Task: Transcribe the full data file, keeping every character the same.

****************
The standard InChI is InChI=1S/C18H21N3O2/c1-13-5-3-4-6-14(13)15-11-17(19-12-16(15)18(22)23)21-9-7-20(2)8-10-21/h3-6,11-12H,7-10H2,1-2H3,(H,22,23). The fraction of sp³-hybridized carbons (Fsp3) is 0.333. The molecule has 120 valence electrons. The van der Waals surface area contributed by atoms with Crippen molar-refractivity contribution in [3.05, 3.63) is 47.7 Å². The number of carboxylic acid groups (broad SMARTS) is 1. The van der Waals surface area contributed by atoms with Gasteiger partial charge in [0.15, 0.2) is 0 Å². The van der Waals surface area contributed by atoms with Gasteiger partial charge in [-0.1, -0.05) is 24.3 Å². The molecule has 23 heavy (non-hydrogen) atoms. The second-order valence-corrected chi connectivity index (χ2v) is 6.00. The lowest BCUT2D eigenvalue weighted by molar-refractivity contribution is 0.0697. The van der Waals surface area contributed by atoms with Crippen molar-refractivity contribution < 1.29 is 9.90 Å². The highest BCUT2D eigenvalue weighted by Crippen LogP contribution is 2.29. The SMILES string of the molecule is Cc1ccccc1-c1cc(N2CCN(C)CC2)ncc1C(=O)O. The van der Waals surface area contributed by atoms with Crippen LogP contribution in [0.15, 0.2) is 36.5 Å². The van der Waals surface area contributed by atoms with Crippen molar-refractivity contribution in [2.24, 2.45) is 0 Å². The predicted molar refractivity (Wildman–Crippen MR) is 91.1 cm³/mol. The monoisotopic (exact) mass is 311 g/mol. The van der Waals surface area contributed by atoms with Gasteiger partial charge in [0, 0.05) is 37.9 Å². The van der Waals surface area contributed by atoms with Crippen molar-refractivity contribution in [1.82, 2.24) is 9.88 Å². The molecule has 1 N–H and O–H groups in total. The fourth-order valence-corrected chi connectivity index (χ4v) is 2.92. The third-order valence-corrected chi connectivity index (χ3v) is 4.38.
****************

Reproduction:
The standard InChI is InChI=1S/C18H21N3O2/c1-13-5-3-4-6-14(13)15-11-17(19-12-16(15)18(22)23)21-9-7-20(2)8-10-21/h3-6,11-12H,7-10H2,1-2H3,(H,22,23). The fraction of sp³-hybridized carbons (Fsp3) is 0.333. The molecule has 120 valence electrons. The van der Waals surface area contributed by atoms with Crippen molar-refractivity contribution in [3.05, 3.63) is 47.7 Å². The number of carboxylic acid groups (broad SMARTS) is 1. The van der Waals surface area contributed by atoms with Gasteiger partial charge in [0.15, 0.2) is 0 Å². The van der Waals surface area contributed by atoms with Gasteiger partial charge in [-0.1, -0.05) is 24.3 Å². The molecule has 23 heavy (non-hydrogen) atoms. The second-order valence-corrected chi connectivity index (χ2v) is 6.00. The lowest BCUT2D eigenvalue weighted by molar-refractivity contribution is 0.0697. The van der Waals surface area contributed by atoms with Crippen molar-refractivity contribution < 1.29 is 9.90 Å². The highest BCUT2D eigenvalue weighted by Crippen LogP contribution is 2.29. The SMILES string of the molecule is Cc1ccccc1-c1cc(N2CCN(C)CC2)ncc1C(=O)O. The van der Waals surface area contributed by atoms with Crippen LogP contribution in [0.15, 0.2) is 36.5 Å². The van der Waals surface area contributed by atoms with Crippen molar-refractivity contribution in [2.24, 2.45) is 0 Å². The predicted molar refractivity (Wildman–Crippen MR) is 91.1 cm³/mol. The monoisotopic (exact) mass is 311 g/mol. The van der Waals surface area contributed by atoms with Gasteiger partial charge in [0, 0.05) is 37.9 Å². The van der Waals surface area contributed by atoms with Crippen molar-refractivity contribution in [1.82, 2.24) is 9.88 Å². The molecule has 1 N–H and O–H groups in total. The fourth-order valence-corrected chi connectivity index (χ4v) is 2.92. The third-order valence-corrected chi connectivity index (χ3v) is 4.38.